As someone with depression who’ve also dealt with a number of loved ones going through the same thing, I get it. I’ve been on both sides of this equation. I know what it’s like to be in the mental space that says I’m a terrible person living in a terrible world and nothing will ever get better. And I know what it’s like to speak with someone like that, to try to make them feel better, to feel the panic and maddening frustration when everything in my bag of tricks simply doesn’t work.

So this is as much for myself as it is for anyone else in these situations. It can be hard to remember a few things that may help us relate to someone in the grips of depression a little better. If you have your own recommendations, or would like to share your experiences, or would like to offer feedback on mine, please feel free.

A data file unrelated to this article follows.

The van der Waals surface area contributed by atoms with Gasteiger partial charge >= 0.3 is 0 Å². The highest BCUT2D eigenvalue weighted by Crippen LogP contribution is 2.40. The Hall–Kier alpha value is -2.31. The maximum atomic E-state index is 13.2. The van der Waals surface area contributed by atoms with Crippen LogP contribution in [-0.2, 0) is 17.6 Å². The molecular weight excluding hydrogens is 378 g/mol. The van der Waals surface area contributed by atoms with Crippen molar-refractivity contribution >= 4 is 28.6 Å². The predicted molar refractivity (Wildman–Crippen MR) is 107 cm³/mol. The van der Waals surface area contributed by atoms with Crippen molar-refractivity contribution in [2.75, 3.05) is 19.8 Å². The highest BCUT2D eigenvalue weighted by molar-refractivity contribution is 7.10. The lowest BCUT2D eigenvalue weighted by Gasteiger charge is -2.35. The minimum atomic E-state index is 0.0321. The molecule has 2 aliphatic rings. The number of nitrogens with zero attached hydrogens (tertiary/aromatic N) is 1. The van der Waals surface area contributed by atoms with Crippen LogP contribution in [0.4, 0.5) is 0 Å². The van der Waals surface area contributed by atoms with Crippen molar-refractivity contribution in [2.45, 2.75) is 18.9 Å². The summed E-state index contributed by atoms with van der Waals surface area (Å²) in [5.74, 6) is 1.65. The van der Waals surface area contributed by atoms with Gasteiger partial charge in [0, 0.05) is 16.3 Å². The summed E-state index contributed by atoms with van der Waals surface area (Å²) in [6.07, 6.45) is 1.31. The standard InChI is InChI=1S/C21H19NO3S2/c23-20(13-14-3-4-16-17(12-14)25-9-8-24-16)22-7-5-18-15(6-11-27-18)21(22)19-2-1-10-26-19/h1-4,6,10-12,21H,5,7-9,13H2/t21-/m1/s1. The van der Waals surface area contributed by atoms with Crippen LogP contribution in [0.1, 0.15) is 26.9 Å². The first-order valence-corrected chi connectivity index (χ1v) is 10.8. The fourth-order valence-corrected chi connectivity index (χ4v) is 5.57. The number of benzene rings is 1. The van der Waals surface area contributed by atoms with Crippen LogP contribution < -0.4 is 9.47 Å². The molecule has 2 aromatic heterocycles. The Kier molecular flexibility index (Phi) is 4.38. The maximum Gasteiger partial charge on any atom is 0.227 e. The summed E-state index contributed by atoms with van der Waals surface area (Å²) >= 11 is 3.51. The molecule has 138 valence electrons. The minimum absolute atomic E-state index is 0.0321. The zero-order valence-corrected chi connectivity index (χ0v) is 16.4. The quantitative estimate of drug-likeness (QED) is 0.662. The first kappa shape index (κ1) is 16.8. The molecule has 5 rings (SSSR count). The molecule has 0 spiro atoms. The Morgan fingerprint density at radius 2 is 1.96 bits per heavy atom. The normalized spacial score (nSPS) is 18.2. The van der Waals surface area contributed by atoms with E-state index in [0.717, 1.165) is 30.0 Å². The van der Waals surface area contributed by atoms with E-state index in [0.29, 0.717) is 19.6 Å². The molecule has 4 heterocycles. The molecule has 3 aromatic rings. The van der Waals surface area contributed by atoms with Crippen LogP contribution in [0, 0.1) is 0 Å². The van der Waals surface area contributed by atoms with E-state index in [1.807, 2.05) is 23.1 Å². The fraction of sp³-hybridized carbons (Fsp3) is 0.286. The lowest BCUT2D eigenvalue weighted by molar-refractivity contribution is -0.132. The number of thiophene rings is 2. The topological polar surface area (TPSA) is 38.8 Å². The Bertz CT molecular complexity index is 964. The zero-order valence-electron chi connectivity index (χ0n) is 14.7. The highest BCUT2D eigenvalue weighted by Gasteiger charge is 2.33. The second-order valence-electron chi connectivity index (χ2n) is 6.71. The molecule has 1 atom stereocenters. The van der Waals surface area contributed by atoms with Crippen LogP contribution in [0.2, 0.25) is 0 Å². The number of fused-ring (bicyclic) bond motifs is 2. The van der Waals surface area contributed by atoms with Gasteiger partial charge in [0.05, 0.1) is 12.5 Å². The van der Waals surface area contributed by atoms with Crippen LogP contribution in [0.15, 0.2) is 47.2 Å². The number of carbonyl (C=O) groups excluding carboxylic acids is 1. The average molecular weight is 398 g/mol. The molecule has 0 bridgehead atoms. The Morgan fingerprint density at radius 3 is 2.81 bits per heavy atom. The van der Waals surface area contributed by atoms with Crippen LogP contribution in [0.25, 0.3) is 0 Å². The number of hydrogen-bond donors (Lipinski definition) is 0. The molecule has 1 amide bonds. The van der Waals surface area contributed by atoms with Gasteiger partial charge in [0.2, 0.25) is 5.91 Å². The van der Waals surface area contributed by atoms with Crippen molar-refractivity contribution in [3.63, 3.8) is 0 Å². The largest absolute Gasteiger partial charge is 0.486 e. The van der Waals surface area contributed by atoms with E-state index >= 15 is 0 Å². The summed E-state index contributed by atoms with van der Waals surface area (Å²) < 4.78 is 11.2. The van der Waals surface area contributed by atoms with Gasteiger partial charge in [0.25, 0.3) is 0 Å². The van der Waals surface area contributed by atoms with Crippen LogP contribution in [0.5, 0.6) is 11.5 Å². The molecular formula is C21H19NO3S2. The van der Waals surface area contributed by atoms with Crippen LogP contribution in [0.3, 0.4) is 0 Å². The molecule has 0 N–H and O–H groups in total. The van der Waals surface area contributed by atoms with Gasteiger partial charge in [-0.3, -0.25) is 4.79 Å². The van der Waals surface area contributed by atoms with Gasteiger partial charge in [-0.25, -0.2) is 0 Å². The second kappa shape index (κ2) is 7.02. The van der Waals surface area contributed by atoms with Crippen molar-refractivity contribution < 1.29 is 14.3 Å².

First, please remember that your friend is in the grips of an illness. This is an actual disease that affects the way your loved one thinks; those thoughts can lead to words and actions that are difficult to deal with. Most of the time, all we’re going to see is what our loved ones say or do. As with most invisible diseases, that’s just the tip of the iceberg. There are a host of interrelated thoughts, experiences and body processes that lead to that result that we’re not aware of. It’s important to keep that in mind — your loved one is having trouble coping with what is happening with them, and that often leads to behavior that doesn’t make sense or can be outwardly intensely aggravating.